Vietnam Time

4/27/2018 8:10:55 PM

North, South Korea agree to goal of 'complete denuclearisation' of Korean peninsula

North Korean leader Kim Jong Un and South Korean President Moon Jae-in signed a declaration on Friday (April 27th) agreeing to work for the "complete denuclearisation of the Korean peninsula".

North Korean leader Kim Jong Un and South Korean President Moon Jae-in held their hands up in unison after signing a statement in which they declared "there will be no more war on the Korean Peninsula". (Photo: Reuters)

At their first summit in more than a decade, the two sides announced they would seek an agreement to establish "permanent" and "solid" peace on the peninsula.

The declaration included promises to pursue military arms reduction, cease "hostile acts", turn their fortified border into a "peace zone", and seek multilateral talks with other countries, such as the United States.

"The nuclear freeze that has already been put in place by the North has a very significant meaning," Moon said after the summit. "It will be an important step towards complete denuclearisation of the Korean peninsula."

Both sides will also seek a permanent end to the Korean War they said, 65 years after the hostilities ended in an armistice, rather than a peace treaty.

The two Koreas will seek meetings with the US and possibly China - both of them parties to the ceasefire - "with a view to declaring an end to the War and establishing a permanent and solid peace regime", they said in a joint statement.

Moon and Kim also embraced warmly after signing a statement in which they declared "there will be no more war on the Korean Peninsula".

The declaration was the culmination of a historic summit between the two nations, the first in more than 11 years.

South's Moon will also be visiting Pyongyang later this year, both sides confirmed.

Moon's trip will be in the autumn, a joint statement said, 11 years after his late political mentor Roh Moo-hyun went to the North's capital for the second inter-Korean summit.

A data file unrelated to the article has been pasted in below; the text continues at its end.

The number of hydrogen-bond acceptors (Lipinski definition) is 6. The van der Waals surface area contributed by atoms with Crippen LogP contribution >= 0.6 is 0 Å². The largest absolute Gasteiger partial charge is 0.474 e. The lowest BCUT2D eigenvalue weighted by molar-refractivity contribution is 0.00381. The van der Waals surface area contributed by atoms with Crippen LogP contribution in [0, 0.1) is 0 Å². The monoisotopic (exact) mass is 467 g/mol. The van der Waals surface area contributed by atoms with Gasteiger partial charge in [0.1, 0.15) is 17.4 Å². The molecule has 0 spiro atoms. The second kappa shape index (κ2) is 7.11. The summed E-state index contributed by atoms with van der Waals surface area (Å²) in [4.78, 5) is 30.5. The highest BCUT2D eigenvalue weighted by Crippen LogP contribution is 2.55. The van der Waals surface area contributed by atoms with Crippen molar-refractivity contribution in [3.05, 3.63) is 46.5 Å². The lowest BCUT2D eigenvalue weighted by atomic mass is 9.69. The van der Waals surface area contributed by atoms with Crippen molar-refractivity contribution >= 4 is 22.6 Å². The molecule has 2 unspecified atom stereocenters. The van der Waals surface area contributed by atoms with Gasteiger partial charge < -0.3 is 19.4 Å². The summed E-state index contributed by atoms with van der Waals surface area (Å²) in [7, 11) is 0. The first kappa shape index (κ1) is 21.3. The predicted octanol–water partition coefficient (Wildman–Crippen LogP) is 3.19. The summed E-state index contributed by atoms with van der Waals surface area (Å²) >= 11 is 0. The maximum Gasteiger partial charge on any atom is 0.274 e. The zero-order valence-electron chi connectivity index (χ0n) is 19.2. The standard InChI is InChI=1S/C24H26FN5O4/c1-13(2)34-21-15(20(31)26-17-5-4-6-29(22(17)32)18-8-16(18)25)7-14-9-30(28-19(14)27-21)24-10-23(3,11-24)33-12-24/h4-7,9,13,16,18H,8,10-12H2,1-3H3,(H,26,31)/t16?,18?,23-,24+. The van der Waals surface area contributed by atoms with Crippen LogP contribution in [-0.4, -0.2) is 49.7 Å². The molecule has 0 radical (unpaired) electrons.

Both countries will also hold a reunion of divided families. Around 57,000 families in the South still have members in the North, one of the most emotive issues remaining from the conflict.

"South and North Korea agreed to proceed with reunion programmes for the separated families on the occasion of the National Liberation Day of August 15th this year," they said in a statement, referring to Japan's surrender at the end of World War II.

Kim promised to ensure that the agreement reached with Moon would be implemented, unlike previous pledges.

The two Koreas will closely co-ordinate to ensure they did not "repeat the unfortunate history in which past inter-Korea agreements ... fizzled out after beginning," Kim said,

"There may be backlash, hardship and frustration on our way," he added, "but a victory cannot be achieved without pain".

Panmunjom, where the summit was held in the Demilitarized Zone that divides the two Koreas, was a "symbol of heart-wrenching division", Kim said.

But if it became "a symbol of peace, the North and South that have one blood, one language, one history and one culture, will return to becoming one, and people of all generations will enjoy prosperity", he added./.

VNF/CNA  
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